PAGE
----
July 25 Business Wire – “Standard & Poor’s today lowered its rating on the class A tranche of Bistro 2000-7's credit derivative CDO. The downgrade reflects the valuation prices of previously defaulted reference credits as well as credit deterioration in the $6.726 billion pool of reference credits. The notional amount of the reference pool has been reduced as a result of the defaults. The downgrade also reflects the level of credit enhancement provided by subordination, Bistro 2000-7's ability to meet its payment obligations as issuer of the notes, and its commitment to follow strict guidelines established for maintenance of the pool of reference credits.”
JP Morgan was instrumental in developing sophisticated Credit default “structured transactions,” with the development of its BISTRO product back in 1997 (convenient for the imminent telecom debt Bubble!). From JP Morgan’s website: “JP Morgan's BISTRO product is a synthetic CLO [collateralized loan obligation] where risk transfer is achieved via a credit default swap on a large portfolio of reference entities rather than through a sale of the specific assets. This allows banks to buy credit protection to mimic the regulatory capital treatment of a traditional securitization while preserving its competitive funding advantage. Specifically, an originating bank buys protection from JP Morgan on a portfolio of exposures via a portfolio credit default swap and JP Morgan, in turn, purchases protection on the same portfolio from the BISTRO SPV [special purpose vehicle]. The originating bank provides credit enhancement through retention of the first loss risk. The BISTRO SPV is collateralized with government securities that it funds through the issuance of notes, whose notional is substantially smaller than the notional of the reference portfolio. The BISTRO Notes are credit-tranched and sold into the capital markets.”
Back in 2000, Asia Risk Magazine rated JP Morgan “Best Credit Derivative House” and Risk Magazine chose the company “Credit Derivatives House of the Year.” From the January 2002 issue of Risk Magazine: “JP Morgan Chase was hard to ignore in 2001. With total notional derivatives positions of $24 trillion, and a one-day 99% trading book value-at-risk of more than $90 million in late December, the bank continues to dominate the derivatives market. According to co-head of credit and rates Bill Winters: ‘We’ve taken more risk this year than we have in other years, and we’ve done well on it.’”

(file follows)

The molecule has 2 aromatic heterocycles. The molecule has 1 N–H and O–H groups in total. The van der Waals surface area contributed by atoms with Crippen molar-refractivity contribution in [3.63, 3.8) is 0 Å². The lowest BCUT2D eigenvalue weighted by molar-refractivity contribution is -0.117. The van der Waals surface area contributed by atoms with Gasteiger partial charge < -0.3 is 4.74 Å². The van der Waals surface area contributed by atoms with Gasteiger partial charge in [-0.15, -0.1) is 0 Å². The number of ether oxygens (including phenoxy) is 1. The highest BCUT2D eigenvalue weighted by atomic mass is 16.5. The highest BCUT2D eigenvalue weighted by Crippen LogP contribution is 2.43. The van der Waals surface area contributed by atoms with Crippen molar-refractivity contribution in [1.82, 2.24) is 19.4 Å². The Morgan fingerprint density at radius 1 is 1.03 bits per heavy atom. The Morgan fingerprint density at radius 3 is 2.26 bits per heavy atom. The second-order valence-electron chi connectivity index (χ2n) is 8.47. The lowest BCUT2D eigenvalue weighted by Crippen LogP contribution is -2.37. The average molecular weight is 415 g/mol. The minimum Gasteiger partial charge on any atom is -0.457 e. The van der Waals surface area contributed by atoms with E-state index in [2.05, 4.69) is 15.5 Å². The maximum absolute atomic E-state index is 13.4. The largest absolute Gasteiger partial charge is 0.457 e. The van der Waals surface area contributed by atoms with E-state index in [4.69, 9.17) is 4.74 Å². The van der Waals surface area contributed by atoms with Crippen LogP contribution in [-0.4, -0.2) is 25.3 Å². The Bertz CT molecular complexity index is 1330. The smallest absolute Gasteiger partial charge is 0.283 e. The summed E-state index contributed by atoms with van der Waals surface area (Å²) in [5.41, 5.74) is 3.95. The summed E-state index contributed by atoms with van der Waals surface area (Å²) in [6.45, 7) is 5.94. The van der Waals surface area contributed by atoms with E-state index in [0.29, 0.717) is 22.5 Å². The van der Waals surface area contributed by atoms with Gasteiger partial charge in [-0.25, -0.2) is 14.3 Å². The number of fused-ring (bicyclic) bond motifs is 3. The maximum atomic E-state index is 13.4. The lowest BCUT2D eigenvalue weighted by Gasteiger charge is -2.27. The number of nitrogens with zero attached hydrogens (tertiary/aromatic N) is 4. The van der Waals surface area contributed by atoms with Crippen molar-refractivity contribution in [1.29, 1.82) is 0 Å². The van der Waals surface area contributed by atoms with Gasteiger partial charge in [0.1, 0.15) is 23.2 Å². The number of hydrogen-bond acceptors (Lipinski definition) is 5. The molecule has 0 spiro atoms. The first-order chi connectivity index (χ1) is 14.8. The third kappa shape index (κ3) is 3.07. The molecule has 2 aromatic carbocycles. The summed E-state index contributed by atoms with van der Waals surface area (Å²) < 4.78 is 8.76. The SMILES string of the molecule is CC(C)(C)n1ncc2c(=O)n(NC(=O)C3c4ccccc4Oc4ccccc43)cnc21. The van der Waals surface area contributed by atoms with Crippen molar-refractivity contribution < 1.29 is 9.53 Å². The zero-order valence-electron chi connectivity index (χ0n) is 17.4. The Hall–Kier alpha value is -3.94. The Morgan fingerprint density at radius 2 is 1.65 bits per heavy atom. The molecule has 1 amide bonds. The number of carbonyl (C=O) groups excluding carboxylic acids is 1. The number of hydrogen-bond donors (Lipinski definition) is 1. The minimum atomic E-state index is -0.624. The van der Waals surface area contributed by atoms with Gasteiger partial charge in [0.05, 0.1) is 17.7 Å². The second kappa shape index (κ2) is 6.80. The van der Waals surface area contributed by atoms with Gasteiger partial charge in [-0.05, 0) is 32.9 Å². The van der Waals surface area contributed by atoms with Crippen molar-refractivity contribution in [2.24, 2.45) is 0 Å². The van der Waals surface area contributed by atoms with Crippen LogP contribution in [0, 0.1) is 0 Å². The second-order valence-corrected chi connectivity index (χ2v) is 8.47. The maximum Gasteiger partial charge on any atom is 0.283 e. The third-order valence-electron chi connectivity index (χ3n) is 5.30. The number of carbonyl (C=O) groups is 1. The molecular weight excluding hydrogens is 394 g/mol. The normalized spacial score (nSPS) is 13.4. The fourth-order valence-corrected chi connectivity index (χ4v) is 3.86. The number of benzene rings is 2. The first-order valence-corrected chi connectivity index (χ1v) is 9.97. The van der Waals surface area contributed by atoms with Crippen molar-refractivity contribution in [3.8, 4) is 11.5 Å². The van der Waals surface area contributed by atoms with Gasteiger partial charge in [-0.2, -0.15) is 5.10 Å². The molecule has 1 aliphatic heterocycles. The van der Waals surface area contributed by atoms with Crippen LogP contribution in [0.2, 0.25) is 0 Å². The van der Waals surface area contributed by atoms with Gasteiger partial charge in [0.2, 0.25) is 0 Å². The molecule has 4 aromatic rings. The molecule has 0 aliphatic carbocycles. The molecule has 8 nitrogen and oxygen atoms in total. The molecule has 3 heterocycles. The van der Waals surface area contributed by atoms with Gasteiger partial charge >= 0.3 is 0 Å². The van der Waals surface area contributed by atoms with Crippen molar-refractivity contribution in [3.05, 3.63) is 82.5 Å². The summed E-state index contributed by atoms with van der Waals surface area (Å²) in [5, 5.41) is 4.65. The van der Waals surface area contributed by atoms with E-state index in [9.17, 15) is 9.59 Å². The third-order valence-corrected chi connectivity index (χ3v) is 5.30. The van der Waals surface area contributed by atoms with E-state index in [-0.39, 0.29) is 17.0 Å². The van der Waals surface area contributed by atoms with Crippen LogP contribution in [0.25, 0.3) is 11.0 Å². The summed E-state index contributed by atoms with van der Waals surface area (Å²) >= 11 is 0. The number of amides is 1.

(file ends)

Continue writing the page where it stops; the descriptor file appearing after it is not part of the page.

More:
Other notable quotes from this article: “There is something about the kinds of deals that JP Morgan does in interest rates and currencies that makes its clients want to talk – a degree of cleverness and audacity that, one suspects, they don’t find forthcoming at other dealers...” “JP Morgan never says no to a trade.” “But it was the way JP Morgan exploited a clever loophole in US derivatives accounting rules that really impressed Baxter’s assistant treasurer.” “JP Morgan’s FASB-busting solution...The beauty of this arrangement was that it was covered not by hedge accounting rules, but by investment accounting, which did not require a mark-to-market during the interim.” “In the hedge fund community, the face of JP Morgan Chase is that of an eager facilitator, particularly for convertible arbitrage, where the effect of credit swaps as hedging tools has been nothing short of revolutionary...Using default swaps, hedge funds have taken over the convert market...”
Well, only time will tell as to the extent of the unfolding derivatives fiasco, but it is clear today that this sordid historic episode of financial “fun and games” is coming to an end. The rules of the game are changing – Wildcat Finance is on its way out - with enormous ramifications for the U.S. financial system and economy. With politicians now hot on the trail, Structured Finance is truly in the Crosshairs. It is, at the same time, worth noting that Marc Shapiro, head of JP Morgan Finance and Administration, stated on CNBC Wednesday morning that Structured Finance was the “linchpin of the American economy.” We, unfortunately, must concur.
July 23 Bloomberg (Robert Williams): “Citigroup Inc. and J.P. Morgan Chase & Co. shares plunged, erasing $58 billion in combined market value this week, as the banks disputed allegations in Congress that they helped Enron Corp. hide debt. As lawmakers charged the two largest U.S. banks with deceiving investors in financing the bankrupt energy trader, bank executives insisted they had done nothing wrong. The transactions were ‘standard practice in structured finance,’ said Jeffery Dellapina, managing director at J.P. Morgan Chase Bank. Rick Caplan, a Citigroup managing director, said Enron financings were arranged for a top U.S. company, using a common structure approved by a leading accounting firm.”